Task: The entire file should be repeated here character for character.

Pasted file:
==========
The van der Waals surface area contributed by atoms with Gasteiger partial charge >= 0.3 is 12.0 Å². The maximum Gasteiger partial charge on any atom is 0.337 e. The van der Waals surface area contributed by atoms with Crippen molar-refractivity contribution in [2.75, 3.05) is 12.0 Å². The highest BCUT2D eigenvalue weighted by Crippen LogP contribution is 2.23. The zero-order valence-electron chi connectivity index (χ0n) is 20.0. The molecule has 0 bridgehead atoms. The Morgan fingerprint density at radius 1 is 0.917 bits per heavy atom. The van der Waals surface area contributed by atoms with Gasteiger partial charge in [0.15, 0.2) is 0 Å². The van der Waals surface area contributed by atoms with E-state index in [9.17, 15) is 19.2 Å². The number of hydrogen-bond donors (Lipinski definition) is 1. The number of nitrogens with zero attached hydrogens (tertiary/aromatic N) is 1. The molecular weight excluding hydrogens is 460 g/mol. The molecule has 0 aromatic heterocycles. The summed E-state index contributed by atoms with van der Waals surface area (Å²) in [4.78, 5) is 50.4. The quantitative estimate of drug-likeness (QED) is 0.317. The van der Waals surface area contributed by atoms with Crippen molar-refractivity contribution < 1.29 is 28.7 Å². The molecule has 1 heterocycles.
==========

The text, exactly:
The van der Waals surface area contributed by atoms with Gasteiger partial charge >= 0.3 is 12.0 Å². The maximum Gasteiger partial charge on any atom is 0.337 e. The van der Waals surface area contributed by atoms with Crippen molar-refractivity contribution in [2.75, 3.05) is 12.0 Å². The highest BCUT2D eigenvalue weighted by Crippen LogP contribution is 2.23. The zero-order valence-electron chi connectivity index (χ0n) is 20.0. The molecule has 0 bridgehead atoms. The Morgan fingerprint density at radius 1 is 0.917 bits per heavy atom. The van der Waals surface area contributed by atoms with Gasteiger partial charge in [0.15, 0.2) is 0 Å². The van der Waals surface area contributed by atoms with E-state index in [9.17, 15) is 19.2 Å². The number of hydrogen-bond donors (Lipinski definition) is 1. The number of nitrogens with zero attached hydrogens (tertiary/aromatic N) is 1. The molecular weight excluding hydrogens is 460 g/mol. The molecule has 0 aromatic heterocycles. The summed E-state index contributed by atoms with van der Waals surface area (Å²) in [4.78, 5) is 50.4. The quantitative estimate of drug-likeness (QED) is 0.317. The van der Waals surface area contributed by atoms with Crippen molar-refractivity contribution < 1.29 is 28.7 Å². The molecule has 1 heterocycles.